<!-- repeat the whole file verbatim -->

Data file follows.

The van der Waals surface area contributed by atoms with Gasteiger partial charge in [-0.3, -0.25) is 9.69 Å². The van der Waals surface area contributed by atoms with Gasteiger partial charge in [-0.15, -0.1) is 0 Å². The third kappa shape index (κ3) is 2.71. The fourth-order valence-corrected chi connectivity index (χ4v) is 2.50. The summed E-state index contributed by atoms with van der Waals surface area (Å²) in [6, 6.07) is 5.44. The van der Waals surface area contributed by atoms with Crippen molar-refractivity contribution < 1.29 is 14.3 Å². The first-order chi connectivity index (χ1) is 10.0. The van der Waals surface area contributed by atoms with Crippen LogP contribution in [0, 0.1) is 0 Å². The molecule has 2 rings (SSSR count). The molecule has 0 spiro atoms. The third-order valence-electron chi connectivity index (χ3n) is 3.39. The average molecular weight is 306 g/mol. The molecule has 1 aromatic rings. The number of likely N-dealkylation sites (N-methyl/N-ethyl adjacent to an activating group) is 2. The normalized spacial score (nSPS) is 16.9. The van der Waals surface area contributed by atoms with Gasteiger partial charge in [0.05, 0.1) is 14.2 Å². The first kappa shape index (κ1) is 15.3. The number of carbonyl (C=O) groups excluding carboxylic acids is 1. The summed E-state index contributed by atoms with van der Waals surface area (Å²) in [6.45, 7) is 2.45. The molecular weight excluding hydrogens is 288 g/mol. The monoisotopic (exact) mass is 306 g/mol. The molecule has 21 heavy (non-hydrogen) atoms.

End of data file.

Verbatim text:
The van der Waals surface area contributed by atoms with Gasteiger partial charge in [-0.3, -0.25) is 9.69 Å². The van der Waals surface area contributed by atoms with Gasteiger partial charge in [-0.15, -0.1) is 0 Å². The third kappa shape index (κ3) is 2.71. The fourth-order valence-corrected chi connectivity index (χ4v) is 2.50. The summed E-state index contributed by atoms with van der Waals surface area (Å²) in [6, 6.07) is 5.44. The van der Waals surface area contributed by atoms with Crippen molar-refractivity contribution < 1.29 is 14.3 Å². The first-order chi connectivity index (χ1) is 10.0. The van der Waals surface area contributed by atoms with Crippen LogP contribution in [0, 0.1) is 0 Å². The molecule has 2 rings (SSSR count). The molecule has 0 spiro atoms. The third-order valence-electron chi connectivity index (χ3n) is 3.39. The average molecular weight is 306 g/mol. The molecule has 1 aromatic rings. The number of likely N-dealkylation sites (N-methyl/N-ethyl adjacent to an activating group) is 2. The normalized spacial score (nSPS) is 16.9. The van der Waals surface area contributed by atoms with Gasteiger partial charge in [0.05, 0.1) is 14.2 Å². The first kappa shape index (κ1) is 15.3. The number of carbonyl (C=O) groups excluding carboxylic acids is 1. The summed E-state index contributed by atoms with van der Waals surface area (Å²) in [6.45, 7) is 2.45. The molecular weight excluding hydrogens is 288 g/mol. The monoisotopic (exact) mass is 306 g/mol. The molecule has 21 heavy (non-hydrogen) atoms.